Cancer cells change their glucose metabolism to overcome increased ROS: One step from cancer cell to cancer stem cell?

Biomed Pharmacother. 2019 Apr;112:108690. doi: 10.1016/j.biopha.2019.108690. Epub 2019 Feb 22.

Abstract

Cancer cells can adapt to low energy sources in the face of ATP depletion as well as to their high levels of ROS by altering their metabolism and energy production networks which might also have a role in determining cell fate and developing drug resistance. Cancer cells are generally characterized by increased glycolysis. This is while; cancer stem cells (CSCs) exhibit an enhanced pentose phosphate pathway (PPP) metabolism. Based on the current literature, we suggest that cancer cells when encountering ROS, first increase the glycolysis rate and then following the continuation of oxidative stress, the metabolic balance is skewed from glycolysis to PPP. Therefore, we hypothesize in this review that in cancer cells this metabolic deviation during persistent oxidative stress might be a sign of cancer cells' shift towards CSCs, an issue that might be pivotal in more effective targeting of cancer cells and CSCs.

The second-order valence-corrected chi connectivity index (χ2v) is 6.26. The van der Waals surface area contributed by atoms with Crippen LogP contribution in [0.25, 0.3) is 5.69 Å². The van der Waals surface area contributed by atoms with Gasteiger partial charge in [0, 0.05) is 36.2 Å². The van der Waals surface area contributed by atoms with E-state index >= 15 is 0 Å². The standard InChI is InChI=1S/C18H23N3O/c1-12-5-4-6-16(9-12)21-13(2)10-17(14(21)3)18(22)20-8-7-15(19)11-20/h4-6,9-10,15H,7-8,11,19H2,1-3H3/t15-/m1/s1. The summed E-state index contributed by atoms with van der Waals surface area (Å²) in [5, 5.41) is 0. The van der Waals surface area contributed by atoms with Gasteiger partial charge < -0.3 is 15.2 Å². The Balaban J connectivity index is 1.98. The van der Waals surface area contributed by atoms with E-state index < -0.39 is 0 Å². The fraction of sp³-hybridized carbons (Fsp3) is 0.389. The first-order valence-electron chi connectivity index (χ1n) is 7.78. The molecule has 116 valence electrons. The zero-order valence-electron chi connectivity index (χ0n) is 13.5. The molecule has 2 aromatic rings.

Keywords: Cancer cell; Cancer stem cell; Glycolysis; Pentose phosphate pathway; ROS.

Publication types

  • Review

MeSH terms

  • Animals
  • Energy Metabolism / physiology
  • Glucose / metabolism*
  • Glycolysis / physiology
  • Humans
  • Neoplasms / metabolism*
  • Neoplasms / pathology
  • Neoplastic Stem Cells / metabolism*
  • Neoplastic Stem Cells / pathology
  • Oxidative Stress / physiology*
  • Reactive Oxygen Species / metabolism*

Substances

  • Reactive Oxygen Species
  • Glucose